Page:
It’s not your imagination that I’m not as chatty as I used to be – on this blog, your blog and email. Two things happened. My laptop that holds my RSS feeds is on its last breath. The battery died three years ago, and I never replaced it. Instead, I relied exclusively on electricity to keep it going. Then it started to send out small distress signals culminating in a keyboard FAIL. First the n and then k keys no longer work, which makes it difficult to blog or comment when you can’t use every letter in the alphabet. T hen our IT policy changed at work and I no longer do anything personal using company equipment – even on my lunch break. This means I can’t access my personal e-mail account, nor read or respond to running blogs. It took a week to get used to the new system, but then a funny thing happened. I became incredibly productive. Without the distractions, I could focus for longer stretches on tasks at hand.   I always thought I carefully managed my days, but I now realize

Wordless Wednesday

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With Summer, There's the Rub

The past week we've gotten a taste of what you who live outside southern California have been experiencing for months now: hot and humid running conditions. It's been a while since I've been soaked in sweat within minutes of launching into a run or had difficulty breathing in the ultra moist air. It's also been awhile since I've stepped into the shower post-run and winced in pain from the salt residue running into raw wounds created by friction between my body and clothing. Then I cringe when shampoo and body soap spills onto those sore spots, followed by gingerly drying certain areas and applying a little A&D ointment to jump-start the healing process. Chafing is common among athletes and particularly runners because of the rapid, repetitive motion over a sustained period. The risk of chafing skin raw increases with distance and is most prevalent in summer or running in rain. But we runners suffer year-round if the conditions are right. What are those con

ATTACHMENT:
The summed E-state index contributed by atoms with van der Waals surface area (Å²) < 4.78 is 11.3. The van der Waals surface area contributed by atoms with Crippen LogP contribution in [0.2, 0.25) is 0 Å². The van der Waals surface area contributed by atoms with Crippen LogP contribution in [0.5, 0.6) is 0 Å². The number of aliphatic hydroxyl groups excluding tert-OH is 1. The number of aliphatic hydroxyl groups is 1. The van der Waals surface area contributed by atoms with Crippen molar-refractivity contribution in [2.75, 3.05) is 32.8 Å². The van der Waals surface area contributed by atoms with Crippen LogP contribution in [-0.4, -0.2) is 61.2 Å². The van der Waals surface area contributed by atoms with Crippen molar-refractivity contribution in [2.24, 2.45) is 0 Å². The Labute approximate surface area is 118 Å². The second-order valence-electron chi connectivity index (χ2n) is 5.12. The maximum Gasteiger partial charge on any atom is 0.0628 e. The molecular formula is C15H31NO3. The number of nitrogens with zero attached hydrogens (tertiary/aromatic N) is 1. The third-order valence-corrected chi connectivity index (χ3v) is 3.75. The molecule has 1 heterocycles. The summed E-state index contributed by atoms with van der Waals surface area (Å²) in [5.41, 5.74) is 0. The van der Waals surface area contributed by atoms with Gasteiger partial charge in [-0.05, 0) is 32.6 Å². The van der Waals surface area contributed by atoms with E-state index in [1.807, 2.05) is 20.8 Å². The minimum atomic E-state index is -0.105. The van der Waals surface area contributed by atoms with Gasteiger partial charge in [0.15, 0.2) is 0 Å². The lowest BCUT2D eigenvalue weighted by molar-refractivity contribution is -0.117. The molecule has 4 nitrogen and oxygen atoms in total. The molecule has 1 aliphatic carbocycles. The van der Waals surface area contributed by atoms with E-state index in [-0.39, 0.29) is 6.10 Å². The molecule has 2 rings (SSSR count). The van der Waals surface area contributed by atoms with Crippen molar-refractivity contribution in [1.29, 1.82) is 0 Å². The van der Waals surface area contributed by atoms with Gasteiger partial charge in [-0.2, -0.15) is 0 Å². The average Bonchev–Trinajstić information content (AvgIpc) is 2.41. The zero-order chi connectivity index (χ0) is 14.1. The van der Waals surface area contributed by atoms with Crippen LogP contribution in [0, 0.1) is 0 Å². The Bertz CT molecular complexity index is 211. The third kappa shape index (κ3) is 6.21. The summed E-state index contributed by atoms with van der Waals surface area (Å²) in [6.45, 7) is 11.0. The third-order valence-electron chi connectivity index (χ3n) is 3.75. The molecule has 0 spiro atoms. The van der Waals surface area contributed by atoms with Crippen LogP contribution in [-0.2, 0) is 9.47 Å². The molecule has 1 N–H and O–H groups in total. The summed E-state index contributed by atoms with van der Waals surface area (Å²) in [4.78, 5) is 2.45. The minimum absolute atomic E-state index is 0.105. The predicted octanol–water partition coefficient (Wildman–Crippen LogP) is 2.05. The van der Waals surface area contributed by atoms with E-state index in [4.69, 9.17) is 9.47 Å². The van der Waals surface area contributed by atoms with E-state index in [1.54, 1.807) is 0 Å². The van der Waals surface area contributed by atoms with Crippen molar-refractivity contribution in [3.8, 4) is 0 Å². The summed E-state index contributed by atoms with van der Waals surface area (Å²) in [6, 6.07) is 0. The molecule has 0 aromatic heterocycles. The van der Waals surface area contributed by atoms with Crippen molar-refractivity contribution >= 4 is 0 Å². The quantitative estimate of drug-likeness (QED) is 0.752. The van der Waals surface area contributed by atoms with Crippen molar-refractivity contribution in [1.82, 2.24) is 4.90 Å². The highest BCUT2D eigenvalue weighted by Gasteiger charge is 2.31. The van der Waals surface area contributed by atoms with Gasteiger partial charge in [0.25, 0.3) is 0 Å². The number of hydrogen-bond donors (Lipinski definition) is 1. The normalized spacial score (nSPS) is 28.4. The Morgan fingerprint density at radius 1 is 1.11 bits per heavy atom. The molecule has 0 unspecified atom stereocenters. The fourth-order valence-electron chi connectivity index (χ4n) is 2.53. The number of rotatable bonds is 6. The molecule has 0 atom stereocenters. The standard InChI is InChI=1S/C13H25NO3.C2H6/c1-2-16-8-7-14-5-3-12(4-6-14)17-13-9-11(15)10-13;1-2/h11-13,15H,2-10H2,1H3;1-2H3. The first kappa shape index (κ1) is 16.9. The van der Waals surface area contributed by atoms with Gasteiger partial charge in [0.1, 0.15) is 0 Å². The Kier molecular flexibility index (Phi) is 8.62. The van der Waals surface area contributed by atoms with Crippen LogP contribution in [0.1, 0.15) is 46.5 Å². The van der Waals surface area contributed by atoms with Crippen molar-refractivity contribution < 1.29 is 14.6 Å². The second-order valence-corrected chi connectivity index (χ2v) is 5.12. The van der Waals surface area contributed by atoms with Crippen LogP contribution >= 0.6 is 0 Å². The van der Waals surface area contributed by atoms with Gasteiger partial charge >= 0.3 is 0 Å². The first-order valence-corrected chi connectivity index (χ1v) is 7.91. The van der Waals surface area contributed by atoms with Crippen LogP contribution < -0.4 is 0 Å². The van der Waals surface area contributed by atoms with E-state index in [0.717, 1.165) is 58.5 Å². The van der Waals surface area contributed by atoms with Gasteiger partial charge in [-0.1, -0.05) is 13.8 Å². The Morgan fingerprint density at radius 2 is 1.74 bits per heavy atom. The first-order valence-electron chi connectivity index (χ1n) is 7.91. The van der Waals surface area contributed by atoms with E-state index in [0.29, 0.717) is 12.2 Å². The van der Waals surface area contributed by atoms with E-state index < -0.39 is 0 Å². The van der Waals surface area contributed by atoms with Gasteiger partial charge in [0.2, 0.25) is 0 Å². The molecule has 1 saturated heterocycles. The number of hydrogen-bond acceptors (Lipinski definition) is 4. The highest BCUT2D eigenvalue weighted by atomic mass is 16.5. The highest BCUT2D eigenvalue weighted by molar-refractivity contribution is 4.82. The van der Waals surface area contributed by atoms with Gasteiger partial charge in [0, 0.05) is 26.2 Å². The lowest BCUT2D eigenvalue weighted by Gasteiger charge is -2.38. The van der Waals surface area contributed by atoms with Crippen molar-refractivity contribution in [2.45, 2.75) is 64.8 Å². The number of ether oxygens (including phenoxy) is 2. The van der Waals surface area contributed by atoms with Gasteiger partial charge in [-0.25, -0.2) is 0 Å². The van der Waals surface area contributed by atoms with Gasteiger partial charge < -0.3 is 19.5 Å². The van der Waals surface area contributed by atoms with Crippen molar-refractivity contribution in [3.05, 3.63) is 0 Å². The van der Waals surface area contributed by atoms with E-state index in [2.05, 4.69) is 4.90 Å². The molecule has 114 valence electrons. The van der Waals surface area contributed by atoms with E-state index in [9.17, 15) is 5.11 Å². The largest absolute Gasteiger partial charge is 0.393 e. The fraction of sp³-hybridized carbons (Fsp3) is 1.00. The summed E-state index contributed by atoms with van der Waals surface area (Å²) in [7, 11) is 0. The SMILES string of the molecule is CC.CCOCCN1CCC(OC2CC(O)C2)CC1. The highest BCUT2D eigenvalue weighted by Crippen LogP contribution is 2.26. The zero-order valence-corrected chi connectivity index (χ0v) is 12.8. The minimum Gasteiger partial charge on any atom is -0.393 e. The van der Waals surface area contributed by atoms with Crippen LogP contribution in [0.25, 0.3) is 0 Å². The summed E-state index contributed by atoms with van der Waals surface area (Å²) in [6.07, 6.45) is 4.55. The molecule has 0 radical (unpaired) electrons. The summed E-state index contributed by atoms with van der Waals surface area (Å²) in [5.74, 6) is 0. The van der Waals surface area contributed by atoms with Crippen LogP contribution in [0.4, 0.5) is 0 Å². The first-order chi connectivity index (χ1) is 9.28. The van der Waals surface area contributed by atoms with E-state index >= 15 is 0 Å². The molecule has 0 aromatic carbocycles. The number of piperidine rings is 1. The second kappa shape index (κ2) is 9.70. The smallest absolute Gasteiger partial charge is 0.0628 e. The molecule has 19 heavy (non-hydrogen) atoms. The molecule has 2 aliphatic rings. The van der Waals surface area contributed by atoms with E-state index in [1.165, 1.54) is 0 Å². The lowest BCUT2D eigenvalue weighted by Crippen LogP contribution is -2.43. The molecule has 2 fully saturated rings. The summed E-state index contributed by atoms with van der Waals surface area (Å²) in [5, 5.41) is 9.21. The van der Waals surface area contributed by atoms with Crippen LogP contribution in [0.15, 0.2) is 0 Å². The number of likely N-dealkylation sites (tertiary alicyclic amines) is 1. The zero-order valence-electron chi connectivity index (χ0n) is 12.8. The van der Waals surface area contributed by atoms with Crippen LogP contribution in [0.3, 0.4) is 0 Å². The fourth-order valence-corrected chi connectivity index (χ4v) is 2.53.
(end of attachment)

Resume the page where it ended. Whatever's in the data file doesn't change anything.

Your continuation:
Wordless Wednesday

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Entering Races With One Eye Closed

I don't know about you, but when I'm considering entering a new race, especially if it's a trail race, one of the first things I do besides look at the price is to look at the results. I basically gauge from the results if it's a really hard course and if there typically are many competitors around my age. Back before the Internet, most of us entered races blindly - having no idea of the field or the course unless it was printed on the race flier. You went with word of mouth but had to consider the source. You would pick up or be mailed a race flier and look for code words - like "rolling course" meant there were a lot of hills and "net negative elevation" meant the course was far from flat and you like wouldn't feel the "net" as much as the "elevation" (Hello, Charlottesville 10-Miler!). A trail run in or anywhere near a mountain range was going to be super hard and maybe single track with a lot of technical elements. Now

Is Your Music Slowing Your Pace?

Longtime readers know I have a love-hate relationship with running to music. I am against using it in races and when it puts you in possible danger (such as running alone early in the morning where you may not hear cars or scary people approaching). But I also understand the value it produces; quite frankly I have a hard time on the rowing machine without it. A report from our local public radio station about a new app to match your pace with a songlist mentions how music influences effort. And how many of us may actually be slowed by the songs we choose. So why do we choose them? And is it better to have software choose them for us? I did notice my current playlist is all over the place. So is my running right now. Here's a 12-minute sample: Train: " Drive By " Florence + the Machine: " Shake It Out " Passion Pit: " Take a Walk " GroupLove: " Tongue-Tied " April Smith: " Colors " What about you? Do you use a computer

Wordless Wednesday